YPS Magazine

ISSUE: 2021, Volume 18, Issue 4

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Can sickness be for the glory of God?

by Timothy McMullan, Ballymena, Northern Ireland

When we have a friend or loved one who is unwell and going through a real trial with their health, it’s difficult, isn’t it, to see the purpose behind it or to understand why our God doesn’t seem to intervene immediately despite all our heartfelt prayers? Of course, the simple answer is to say that it’s because of the fall. From the point when Adam sinned in the Garden of Eden, all of humanity have been subject to sickness, disease, and death. Certainly, being a child of God doesn’t insulate us in any way from the corrupting physical influence of sin in the world. However, in some circumstances we can discern the will of God moving through the circumstance for His own purposes.

In 1 Corinthians chapter 11 verse 30, the Apostle Paul brings before us a sobering and challenging example of this when he says, ‘For this cause many are weak and sickly among you, and many sleep’. As Paul recounts the institution of the Lord’s supper, he warns the church at Corinth that it’s not something that should be done lightly, or carelessly, especially by those with unconfessed sin in their lives. Those who do shall be ‘guilty of the body and blood of the Lord’ and face divine discipline – ‘he that eateth and drinketh unworthily, eateth and drinketh damnation to himself, not discerning the Lord’s body’. This damnation is not the eternal damnation of lost sinners, but the disciplining hand of God, resulting in sickness, and even death. How solemn to think that our behaviour at the Lord’s supper could result in God’s chastening and discipline, by means of sickness.

However, when we turn to John chapter 11, we see a very different aspect of the purpose of suffering. Lazarus is sick, and is at the point of death. His sisters, recognizing that Jesus is the only one who can help, turn to Him in their distress. Despite this, He waits another four days until, in human terms at least, it’s too late. But in the midst of the circumstances, He says these lovely words, ‘This sickness is not unto death, but for the glory of God, that the Son of God might be glorified thereby’, John 11. 4. How is it possible that a believer’s sickness could result in bringing glory to God?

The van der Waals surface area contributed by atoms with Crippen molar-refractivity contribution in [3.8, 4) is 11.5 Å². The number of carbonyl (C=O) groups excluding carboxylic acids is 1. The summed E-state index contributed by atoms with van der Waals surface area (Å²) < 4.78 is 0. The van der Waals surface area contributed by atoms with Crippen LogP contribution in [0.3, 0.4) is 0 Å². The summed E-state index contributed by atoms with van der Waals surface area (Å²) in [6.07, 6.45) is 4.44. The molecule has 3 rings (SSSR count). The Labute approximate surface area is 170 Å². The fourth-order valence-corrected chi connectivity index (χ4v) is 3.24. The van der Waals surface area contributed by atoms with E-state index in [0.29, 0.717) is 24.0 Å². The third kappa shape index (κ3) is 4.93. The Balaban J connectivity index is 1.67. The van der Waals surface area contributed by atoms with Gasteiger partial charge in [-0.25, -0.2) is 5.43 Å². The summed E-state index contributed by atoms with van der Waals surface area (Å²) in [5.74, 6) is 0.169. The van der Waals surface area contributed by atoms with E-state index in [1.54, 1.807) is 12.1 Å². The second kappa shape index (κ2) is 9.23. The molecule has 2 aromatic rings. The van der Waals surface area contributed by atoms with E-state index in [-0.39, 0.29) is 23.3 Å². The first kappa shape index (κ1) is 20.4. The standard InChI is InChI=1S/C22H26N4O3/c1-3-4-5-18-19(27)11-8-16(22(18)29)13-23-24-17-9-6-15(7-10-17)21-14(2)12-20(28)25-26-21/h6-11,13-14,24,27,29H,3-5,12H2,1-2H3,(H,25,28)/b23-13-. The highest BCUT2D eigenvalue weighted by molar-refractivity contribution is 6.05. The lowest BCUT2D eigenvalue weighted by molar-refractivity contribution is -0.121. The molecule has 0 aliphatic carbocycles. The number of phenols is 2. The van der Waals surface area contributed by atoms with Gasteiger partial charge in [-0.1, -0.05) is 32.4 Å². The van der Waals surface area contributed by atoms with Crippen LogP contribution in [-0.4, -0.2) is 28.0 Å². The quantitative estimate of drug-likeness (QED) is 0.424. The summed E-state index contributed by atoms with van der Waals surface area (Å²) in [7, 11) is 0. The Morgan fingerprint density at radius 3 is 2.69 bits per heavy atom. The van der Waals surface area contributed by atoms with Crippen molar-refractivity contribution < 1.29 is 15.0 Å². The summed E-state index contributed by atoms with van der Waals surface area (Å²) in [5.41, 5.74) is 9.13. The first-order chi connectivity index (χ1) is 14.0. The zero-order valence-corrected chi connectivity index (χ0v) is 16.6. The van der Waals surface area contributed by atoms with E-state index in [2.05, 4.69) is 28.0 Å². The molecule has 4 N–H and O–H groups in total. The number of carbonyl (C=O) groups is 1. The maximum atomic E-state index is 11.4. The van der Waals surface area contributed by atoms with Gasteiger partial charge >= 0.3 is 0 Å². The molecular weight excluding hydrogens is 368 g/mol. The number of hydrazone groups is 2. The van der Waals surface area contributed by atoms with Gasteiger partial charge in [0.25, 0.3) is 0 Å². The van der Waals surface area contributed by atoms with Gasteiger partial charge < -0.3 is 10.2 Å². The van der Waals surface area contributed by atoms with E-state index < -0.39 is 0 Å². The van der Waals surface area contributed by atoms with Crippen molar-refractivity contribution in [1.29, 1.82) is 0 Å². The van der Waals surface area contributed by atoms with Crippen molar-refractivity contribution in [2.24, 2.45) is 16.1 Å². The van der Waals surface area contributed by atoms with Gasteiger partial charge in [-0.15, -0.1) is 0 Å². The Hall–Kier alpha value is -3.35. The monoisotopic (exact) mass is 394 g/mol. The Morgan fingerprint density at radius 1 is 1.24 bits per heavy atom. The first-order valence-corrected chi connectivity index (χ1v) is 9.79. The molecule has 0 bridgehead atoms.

May I suggest at least three ways in which it could be so? In the context of the passage, the Lord Jesus reveals one of these.

 

1. The strengthening of faith

He says to the disciples in verse 15, ‘And I am glad for your sakes that I was not there, that you may believe’. The thought is that their faith would be strengthened. The ultimate purpose was undoubtedly God’s glory, as stated, but this was accomplished, in part at least, by the strengthening of the disciples’ faith. There is a similar thought in Romans chapter 4 verse 20. When speaking about Abraham, Paul says he ‘was strong in faith, giving glory to God’. Our dependency and complete reliance upon God, our faith in His ability to meet our needs despite any external circumstances, brings glory to Him. The word of Job in chapter 13 verse 15, ‘Though he slay me, yet will I trust in him’, is the highwater mark of such faith, the faith that glorifies God.

 

2. Conformed to the image of the Son

The second possibility is that glory is brought to God as we are conformed to the image of His Son through our suffering. Again, think of Job’s words in chapter 23 verse 10, when he states, ‘when he hath tried me, I shall come forth as gold’.  In the New Testament, we see this same principle of trial and suffering perfecting us running through Peter’s First Epistle. In chapter 5 verse 10, this is highlighted, ‘But the God of all grace, who hath called us unto his eternal glory by Christ Jesus, after that ye have suffered a while, make you perfect, establish, strengthen, settle you’. As the trial of our sickness and suffering makes us more like Christ, this glorifies God.

 

3. As a witness to the unsaved 

Finally, could it be that as the unsaved look on at the believer in their trial, they are convicted and won for Christ? As they watch the storm rage and sickness ravage a child of God, they perceive a calm assurance of heart. They see the Christian living out what they profess when they sing, ‘the worst that can come but shortens our journey and hastens us home’. As a result, they desire the peace and certainty of heaven that alone is found by faith in Jesus Christ. Such a wonderful outcome could certainly be described as ‘sickness . . . for the glory of God’.

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